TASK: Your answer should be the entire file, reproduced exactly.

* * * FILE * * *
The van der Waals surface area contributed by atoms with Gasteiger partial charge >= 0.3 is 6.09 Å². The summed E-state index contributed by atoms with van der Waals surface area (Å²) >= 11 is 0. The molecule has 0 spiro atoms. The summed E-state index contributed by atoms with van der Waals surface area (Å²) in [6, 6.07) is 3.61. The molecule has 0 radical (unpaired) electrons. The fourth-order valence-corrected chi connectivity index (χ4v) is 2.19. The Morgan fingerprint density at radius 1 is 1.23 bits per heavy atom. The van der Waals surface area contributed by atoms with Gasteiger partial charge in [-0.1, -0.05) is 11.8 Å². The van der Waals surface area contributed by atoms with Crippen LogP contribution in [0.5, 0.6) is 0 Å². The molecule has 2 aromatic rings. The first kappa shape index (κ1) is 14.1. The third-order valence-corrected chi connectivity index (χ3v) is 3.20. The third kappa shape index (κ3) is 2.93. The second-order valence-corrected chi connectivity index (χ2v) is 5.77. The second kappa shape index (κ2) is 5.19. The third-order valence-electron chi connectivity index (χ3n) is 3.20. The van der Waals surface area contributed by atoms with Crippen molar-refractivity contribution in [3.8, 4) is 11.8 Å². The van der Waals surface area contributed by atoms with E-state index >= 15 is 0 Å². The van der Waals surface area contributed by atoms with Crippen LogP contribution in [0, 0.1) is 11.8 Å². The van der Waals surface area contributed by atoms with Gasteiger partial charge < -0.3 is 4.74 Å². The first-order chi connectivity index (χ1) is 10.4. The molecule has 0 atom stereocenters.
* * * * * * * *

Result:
The van der Waals surface area contributed by atoms with Gasteiger partial charge >= 0.3 is 6.09 Å². The summed E-state index contributed by atoms with van der Waals surface area (Å²) >= 11 is 0. The molecule has 0 spiro atoms. The summed E-state index contributed by atoms with van der Waals surface area (Å²) in [6, 6.07) is 3.61. The molecule has 0 radical (unpaired) electrons. The fourth-order valence-corrected chi connectivity index (χ4v) is 2.19. The Morgan fingerprint density at radius 1 is 1.23 bits per heavy atom. The van der Waals surface area contributed by atoms with Gasteiger partial charge in [-0.1, -0.05) is 11.8 Å². The van der Waals surface area contributed by atoms with Crippen LogP contribution in [0.5, 0.6) is 0 Å². The molecule has 2 aromatic rings. The first kappa shape index (κ1) is 14.1. The third-order valence-corrected chi connectivity index (χ3v) is 3.20. The third kappa shape index (κ3) is 2.93. The second-order valence-corrected chi connectivity index (χ2v) is 5.77. The second kappa shape index (κ2) is 5.19. The third-order valence-electron chi connectivity index (χ3n) is 3.20. The van der Waals surface area contributed by atoms with Crippen molar-refractivity contribution in [3.8, 4) is 11.8 Å². The van der Waals surface area contributed by atoms with E-state index >= 15 is 0 Å². The van der Waals surface area contributed by atoms with Crippen LogP contribution in [0, 0.1) is 11.8 Å². The van der Waals surface area contributed by atoms with Gasteiger partial charge < -0.3 is 4.74 Å². The first-order chi connectivity index (χ1) is 10.4. The molecule has 0 atom stereocenters.